I would like to be able to write that the Bible is a strictly libertarian document. It is not. Yet in the balance and taken as a whole, the Bible support the individual’s right to own property and hold onto it. Briefly summarized, the Bible’s teachings are that humans are stewards of God’s property in a rental relationship and are accountable to him, not to the state, for the disposition of that property. The Bible advocates charity for the poor and condemns the parsimonious, but it does not grant authority to the state to act on God’s behalf to redistribute wealth. It is mostly a laissez-faire system of ideas, which libertarians should not forfeit to statist misinterpretations.

The Bible suggests three central principles regarding property rights. One is the prohibition against theft, enshrined in Exodus 20:15 “You shall not steal.” The second is the idea that the world ultimately belongs to God (not to the state), as exemplified by Psalm 24:1: “The earth is the Lord’s, and all it contains, the world and those who dwell in it.” The third is a corollary: humans are temporary tenants upon God’s property, as King David said in 1 Chronicles 29:15: “For we are but sojourners before You, and tenants, as all our fathers were.”

Let’s examine these principles. The first, that theft is morally wrong, is stated in the Old Testament and repeated in the New, as in Matthew 19:17-19 and Romans 13:9-10. One particular form of theft that the Bible addresses specifically and at length is withholding wages from workers who have earned them. Leviticus 19:13 establishes that doing so constitutes robbery. Deuteronomy 24:15 and James 5:4 describe this act as one that infuriates God.

Of all the passages ofthe Mosaic Law, Exodus 22:1-15 most directly addresses propertarian relationships. It describes violations of property rights and the legal remedies for them. For example, if a person steals an ox or a sheep and kills it, he must make restitution in the amount of four to five times the value of the stolen and destroyed property. If the thief is caught with the property alive, the compensation is only double. If a person holds the property of another in safekeeping, and it has been stolen from him, then he must make restitution; but if a court determines that the trustee has actually stolen the property, he must provide double the value. If the property was destroyed through natural causes, no restitution is necessary. The two variables determining penalties are the degree of criminal intent and the amount of harm absorbed by the victim.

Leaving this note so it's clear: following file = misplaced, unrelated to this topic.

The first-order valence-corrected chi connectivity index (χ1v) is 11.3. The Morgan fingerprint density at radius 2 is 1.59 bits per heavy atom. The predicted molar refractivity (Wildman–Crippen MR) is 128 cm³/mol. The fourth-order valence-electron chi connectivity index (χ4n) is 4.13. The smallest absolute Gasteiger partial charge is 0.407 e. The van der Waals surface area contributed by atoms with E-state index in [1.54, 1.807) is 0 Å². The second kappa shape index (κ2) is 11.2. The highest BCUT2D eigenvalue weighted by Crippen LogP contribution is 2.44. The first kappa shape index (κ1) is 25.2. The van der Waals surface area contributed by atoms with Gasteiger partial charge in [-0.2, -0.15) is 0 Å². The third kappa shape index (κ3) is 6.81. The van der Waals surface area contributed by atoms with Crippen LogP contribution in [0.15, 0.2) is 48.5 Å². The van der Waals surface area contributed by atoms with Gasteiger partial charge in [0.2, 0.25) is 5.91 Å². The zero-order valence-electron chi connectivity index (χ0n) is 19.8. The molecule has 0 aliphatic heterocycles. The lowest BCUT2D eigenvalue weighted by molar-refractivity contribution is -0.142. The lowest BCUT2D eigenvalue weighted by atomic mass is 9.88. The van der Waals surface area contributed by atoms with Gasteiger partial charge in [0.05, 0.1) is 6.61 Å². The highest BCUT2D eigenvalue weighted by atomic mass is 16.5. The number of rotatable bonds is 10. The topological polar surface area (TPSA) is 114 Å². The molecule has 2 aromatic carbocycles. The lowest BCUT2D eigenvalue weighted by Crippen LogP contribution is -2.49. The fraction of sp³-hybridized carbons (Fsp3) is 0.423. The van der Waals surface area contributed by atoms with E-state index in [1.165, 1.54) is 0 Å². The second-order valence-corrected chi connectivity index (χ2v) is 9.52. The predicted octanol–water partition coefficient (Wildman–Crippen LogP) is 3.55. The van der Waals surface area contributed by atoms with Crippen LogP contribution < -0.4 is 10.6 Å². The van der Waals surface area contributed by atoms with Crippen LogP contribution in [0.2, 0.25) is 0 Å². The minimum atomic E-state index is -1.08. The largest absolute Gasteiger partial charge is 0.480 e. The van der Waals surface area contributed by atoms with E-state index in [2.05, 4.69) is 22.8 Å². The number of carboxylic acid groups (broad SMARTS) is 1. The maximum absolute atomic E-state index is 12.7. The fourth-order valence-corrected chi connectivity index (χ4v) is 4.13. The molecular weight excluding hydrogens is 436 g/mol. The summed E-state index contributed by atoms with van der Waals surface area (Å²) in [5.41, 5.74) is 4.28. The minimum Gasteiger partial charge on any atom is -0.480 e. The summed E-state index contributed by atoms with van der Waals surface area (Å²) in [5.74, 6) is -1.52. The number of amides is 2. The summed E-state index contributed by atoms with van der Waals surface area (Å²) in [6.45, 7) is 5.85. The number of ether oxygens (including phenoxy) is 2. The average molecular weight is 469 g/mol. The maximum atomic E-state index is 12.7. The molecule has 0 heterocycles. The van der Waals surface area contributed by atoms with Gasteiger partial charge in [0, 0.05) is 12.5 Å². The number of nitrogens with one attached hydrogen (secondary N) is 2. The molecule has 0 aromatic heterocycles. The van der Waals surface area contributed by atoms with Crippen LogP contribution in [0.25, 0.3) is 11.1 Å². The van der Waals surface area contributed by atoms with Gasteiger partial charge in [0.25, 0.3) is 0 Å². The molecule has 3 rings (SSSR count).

Of particular note are the laws governing the right to defend one’s property. One may kill an intruding thief in the confusion of the night, but to kill a thief in the clarity of the day is an act of murder; a thief has not necessarily forfeited his life as a result of his crime. The right to defend one’s property is not absolute, but it is quite strong, much stronger than many contemporary Christians understand or desire.

If theft is a crime, then by logical necessity there must be a right to property. Where there is no property, there can be no theft. Before Christians endorse confiscatory economic policies, thinking that the Bible mandates them, they should consider what limitations the Bible places and does not place, on property rights.